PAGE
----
Toasting prosecco

Professor Giorgio Milani delivers a talk at Cerletti Campus Tavern

 CONEGLIANO A spacious, tree-lined avenue leads into the open courtyard in front of the large and imposing building that houses the Cerletti Campus, Italy's oldest and most prestigious wine academy, situated on the outskirts of Conegliano in the Province of Treviso and gateway to the land of Prosecco DOCG. This is where future vintners, oenologists and wine experts are groomed to contribute to the continuing success of the bubbly that has become one of Italy's greatest exportation success stories, with an output of over 500 million bottles in 2020, 78 per cent of which sold abroad.

 A column surmounted by the bust of scientist Antonio Carpené stands in the middle of the courtyard. Carpené, a chemist and agronomist who had fought alongside Garibaldi in the campaign for the Unification of Italy, was determined to introduce more modern methods of agriculture and wine production to what was then the backward area of the Province of Treviso. In 1876, he founded the Scuola Enologica di Conegliano along with his colleague, agricultural expert Giovanni Battista Celletti, who part funded the project and was the institute's first director. 

 The Academy was the first of its kind in Italy and prospered up till the first World War and the Italian struggle for independence from the Austro-Hungarian empire. The river Piave, where the Italian army made a last determined stand, winning the decisive “Battle of the Solstice” in June 1918, flows placidly through the countryside less that 50 k.m. away. The many teachers and students who lost their lives in the conflict are commemorated in the tree-filled Memorial Park in front of the main building.

 The Scuola Enologica di Conegliano was also a war victim. Badly damaged during the war, it was rebuilt and re-opened in 1924 in its present form as an Istituto Statale Istruzione Secondaria Superiore, (a state school of secondary education), following the regular Italian state education curriculum with specialization in agriculture, wine production and marketing.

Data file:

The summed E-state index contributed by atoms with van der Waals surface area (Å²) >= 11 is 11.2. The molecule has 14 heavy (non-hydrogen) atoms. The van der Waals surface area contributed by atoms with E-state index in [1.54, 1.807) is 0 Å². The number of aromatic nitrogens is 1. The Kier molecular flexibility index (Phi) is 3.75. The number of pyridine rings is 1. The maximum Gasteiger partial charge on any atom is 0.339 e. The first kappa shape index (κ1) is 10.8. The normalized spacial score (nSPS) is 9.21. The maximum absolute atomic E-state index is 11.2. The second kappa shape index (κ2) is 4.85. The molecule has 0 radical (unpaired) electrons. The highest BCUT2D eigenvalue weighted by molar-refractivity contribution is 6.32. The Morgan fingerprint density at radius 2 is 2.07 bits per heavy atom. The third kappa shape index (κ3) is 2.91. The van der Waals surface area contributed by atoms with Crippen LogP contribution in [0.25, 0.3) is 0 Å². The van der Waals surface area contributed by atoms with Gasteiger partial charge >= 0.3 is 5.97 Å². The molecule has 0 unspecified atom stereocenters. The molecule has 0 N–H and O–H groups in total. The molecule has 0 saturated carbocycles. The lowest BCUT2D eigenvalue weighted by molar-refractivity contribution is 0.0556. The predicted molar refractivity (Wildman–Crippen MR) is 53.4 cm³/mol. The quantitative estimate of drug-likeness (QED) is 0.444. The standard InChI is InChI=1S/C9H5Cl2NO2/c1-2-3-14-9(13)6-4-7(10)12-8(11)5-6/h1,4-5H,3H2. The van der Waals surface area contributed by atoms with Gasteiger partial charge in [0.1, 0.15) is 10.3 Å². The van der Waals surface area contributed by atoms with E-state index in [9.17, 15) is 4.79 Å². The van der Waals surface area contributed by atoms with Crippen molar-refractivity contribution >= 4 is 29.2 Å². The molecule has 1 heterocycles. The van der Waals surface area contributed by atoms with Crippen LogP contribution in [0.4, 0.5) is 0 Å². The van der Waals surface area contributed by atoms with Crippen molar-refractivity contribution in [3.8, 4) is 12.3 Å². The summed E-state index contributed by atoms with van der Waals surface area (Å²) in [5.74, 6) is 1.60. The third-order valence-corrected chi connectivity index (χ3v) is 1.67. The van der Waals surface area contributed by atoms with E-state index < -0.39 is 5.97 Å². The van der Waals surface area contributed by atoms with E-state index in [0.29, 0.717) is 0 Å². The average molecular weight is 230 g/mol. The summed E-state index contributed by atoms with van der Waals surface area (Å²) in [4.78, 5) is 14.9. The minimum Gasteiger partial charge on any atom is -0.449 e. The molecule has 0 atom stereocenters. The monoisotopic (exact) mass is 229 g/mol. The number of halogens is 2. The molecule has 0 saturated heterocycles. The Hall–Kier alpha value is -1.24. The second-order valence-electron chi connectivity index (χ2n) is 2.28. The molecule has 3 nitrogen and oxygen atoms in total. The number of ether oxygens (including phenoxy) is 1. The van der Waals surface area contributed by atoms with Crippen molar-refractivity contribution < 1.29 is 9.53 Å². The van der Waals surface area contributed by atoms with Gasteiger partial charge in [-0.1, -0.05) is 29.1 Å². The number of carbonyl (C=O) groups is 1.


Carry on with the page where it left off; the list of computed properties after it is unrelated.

The school is not confined to local pupils, but is much in demand with students from all over Italy and also from abroad, with boarding facilities available if required. Like all other regular Italian state schools, there are no tuition fees. The Institute is part of the European Erasmus system and is in partnership with the University of Padua, where students can go on to obtain degrees, post-degrees and doctorates in their chosen branch of wine technology, business management and promotional activities. 

 Giorgio Milani, economics and agriculture lecturer at the Institute took us on a tour of the main building, which reflects the elaborate Arte Nouveau tastes of the early part of the 20th century. 

 The Aula Magna is a gallery of mythological personages linked in some way to the theme of wine's ability to foster friendship, happiness and love, all gathered under a ceiling decorated to create the illusion of a pergola. Nearby, we pass a museum dedicated to Luigi Manzoni, a former principal and pioneer researcher in vine genetics, who invented the Martinotti method of creating sparkling wine by subjecting the grapes to a second fermentation process under high pressure (also known as the Charmat method after French enologist Eugene Charmat who independently developed the technique and obtained the patent). During his long years at the Institute, Manzoni researched and cross bred autochthonous Italian vines, creating new grape stocks. His work has been honoured since 2018 with the annual Concorso Internazionale Manzoni contest for the best wines obtained by the Incrocio Manzoni method.

 A separate building houses the quaint Tyrolean style Bottega del Vino, described by the 1924 principal Giovanni Dalmasso as an example to be followed by wine shops and national taverns: “to replace rough taverns and messy bottle shops...create new original in the  Italian tradition.” The Celletti wine cellar, in fact, is a cosy retreat with alcoves and columns, with the walls decorated with mottos in praise of wine and good companionship and cornices of painted grapevines and birds. Definitely not a “rough tavern”.